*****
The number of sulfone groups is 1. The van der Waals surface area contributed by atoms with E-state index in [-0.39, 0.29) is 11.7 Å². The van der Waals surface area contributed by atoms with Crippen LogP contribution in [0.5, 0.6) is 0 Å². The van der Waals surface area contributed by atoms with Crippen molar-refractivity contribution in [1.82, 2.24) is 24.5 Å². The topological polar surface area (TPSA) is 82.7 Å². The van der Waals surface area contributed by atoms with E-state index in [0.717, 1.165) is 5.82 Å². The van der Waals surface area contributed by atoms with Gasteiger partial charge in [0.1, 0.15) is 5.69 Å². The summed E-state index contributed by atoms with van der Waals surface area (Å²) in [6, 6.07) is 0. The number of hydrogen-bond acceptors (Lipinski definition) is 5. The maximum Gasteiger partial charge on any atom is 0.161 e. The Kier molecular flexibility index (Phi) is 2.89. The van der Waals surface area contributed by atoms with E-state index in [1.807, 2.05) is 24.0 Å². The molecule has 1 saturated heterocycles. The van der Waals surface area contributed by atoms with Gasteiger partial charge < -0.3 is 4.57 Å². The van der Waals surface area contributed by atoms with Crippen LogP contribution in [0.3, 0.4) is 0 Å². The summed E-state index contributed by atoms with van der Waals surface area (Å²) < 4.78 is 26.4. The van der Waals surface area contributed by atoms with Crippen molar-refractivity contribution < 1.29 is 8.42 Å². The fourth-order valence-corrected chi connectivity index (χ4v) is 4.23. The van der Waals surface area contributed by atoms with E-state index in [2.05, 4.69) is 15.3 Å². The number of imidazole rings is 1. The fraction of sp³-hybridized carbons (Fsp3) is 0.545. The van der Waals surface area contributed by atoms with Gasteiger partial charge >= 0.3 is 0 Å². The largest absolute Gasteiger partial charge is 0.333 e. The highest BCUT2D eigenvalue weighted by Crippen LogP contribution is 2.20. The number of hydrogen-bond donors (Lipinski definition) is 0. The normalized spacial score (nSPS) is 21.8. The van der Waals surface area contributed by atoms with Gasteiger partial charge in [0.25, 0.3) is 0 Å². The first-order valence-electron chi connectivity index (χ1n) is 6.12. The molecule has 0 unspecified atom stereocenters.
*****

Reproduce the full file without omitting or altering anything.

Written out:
The number of sulfone groups is 1. The van der Waals surface area contributed by atoms with E-state index in [-0.39, 0.29) is 11.7 Å². The van der Waals surface area contributed by atoms with Crippen LogP contribution in [0.5, 0.6) is 0 Å². The van der Waals surface area contributed by atoms with Crippen molar-refractivity contribution in [1.82, 2.24) is 24.5 Å². The topological polar surface area (TPSA) is 82.7 Å². The van der Waals surface area contributed by atoms with E-state index in [0.717, 1.165) is 5.82 Å². The van der Waals surface area contributed by atoms with Gasteiger partial charge in [0.1, 0.15) is 5.69 Å². The summed E-state index contributed by atoms with van der Waals surface area (Å²) in [6, 6.07) is 0. The number of hydrogen-bond acceptors (Lipinski definition) is 5. The maximum Gasteiger partial charge on any atom is 0.161 e. The Kier molecular flexibility index (Phi) is 2.89. The van der Waals surface area contributed by atoms with E-state index in [1.807, 2.05) is 24.0 Å². The molecule has 1 saturated heterocycles. The van der Waals surface area contributed by atoms with Gasteiger partial charge < -0.3 is 4.57 Å². The van der Waals surface area contributed by atoms with Crippen LogP contribution in [0.3, 0.4) is 0 Å². The summed E-state index contributed by atoms with van der Waals surface area (Å²) < 4.78 is 26.4. The van der Waals surface area contributed by atoms with Crippen molar-refractivity contribution < 1.29 is 8.42 Å². The fourth-order valence-corrected chi connectivity index (χ4v) is 4.23. The van der Waals surface area contributed by atoms with E-state index in [2.05, 4.69) is 15.3 Å². The number of imidazole rings is 1. The fraction of sp³-hybridized carbons (Fsp3) is 0.545. The van der Waals surface area contributed by atoms with Gasteiger partial charge >= 0.3 is 0 Å². The largest absolute Gasteiger partial charge is 0.333 e. The highest BCUT2D eigenvalue weighted by Crippen LogP contribution is 2.20. The number of hydrogen-bond donors (Lipinski definition) is 0. The normalized spacial score (nSPS) is 21.8. The van der Waals surface area contributed by atoms with Gasteiger partial charge in [0.25, 0.3) is 0 Å². The first-order valence-electron chi connectivity index (χ1n) is 6.12. The molecule has 0 unspecified atom stereocenters.